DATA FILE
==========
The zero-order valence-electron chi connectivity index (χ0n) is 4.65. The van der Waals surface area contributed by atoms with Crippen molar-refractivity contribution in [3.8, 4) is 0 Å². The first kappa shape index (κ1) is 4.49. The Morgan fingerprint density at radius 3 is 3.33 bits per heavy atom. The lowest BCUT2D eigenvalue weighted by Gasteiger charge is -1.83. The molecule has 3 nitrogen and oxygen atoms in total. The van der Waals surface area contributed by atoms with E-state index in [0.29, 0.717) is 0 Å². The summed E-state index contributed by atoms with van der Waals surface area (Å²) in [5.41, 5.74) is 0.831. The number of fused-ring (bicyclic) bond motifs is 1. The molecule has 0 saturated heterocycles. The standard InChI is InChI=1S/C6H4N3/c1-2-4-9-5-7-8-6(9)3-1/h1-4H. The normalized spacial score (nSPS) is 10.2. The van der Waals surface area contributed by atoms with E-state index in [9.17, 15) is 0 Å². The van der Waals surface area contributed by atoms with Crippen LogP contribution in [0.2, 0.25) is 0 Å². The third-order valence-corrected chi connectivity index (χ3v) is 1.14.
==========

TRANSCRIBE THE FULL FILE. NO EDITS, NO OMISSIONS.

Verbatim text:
The zero-order valence-electron chi connectivity index (χ0n) is 4.65. The van der Waals surface area contributed by atoms with Crippen molar-refractivity contribution in [3.8, 4) is 0 Å². The first kappa shape index (κ1) is 4.49. The Morgan fingerprint density at radius 3 is 3.33 bits per heavy atom. The lowest BCUT2D eigenvalue weighted by Gasteiger charge is -1.83. The molecule has 3 nitrogen and oxygen atoms in total. The van der Waals surface area contributed by atoms with E-state index in [0.29, 0.717) is 0 Å². The summed E-state index contributed by atoms with van der Waals surface area (Å²) in [5.41, 5.74) is 0.831. The number of fused-ring (bicyclic) bond motifs is 1. The molecule has 0 saturated heterocycles. The standard InChI is InChI=1S/C6H4N3/c1-2-4-9-5-7-8-6(9)3-1/h1-4H. The normalized spacial score (nSPS) is 10.2. The van der Waals surface area contributed by atoms with E-state index in [9.17, 15) is 0 Å². The van der Waals surface area contributed by atoms with Crippen LogP contribution in [0.2, 0.25) is 0 Å². The third-order valence-corrected chi connectivity index (χ3v) is 1.14.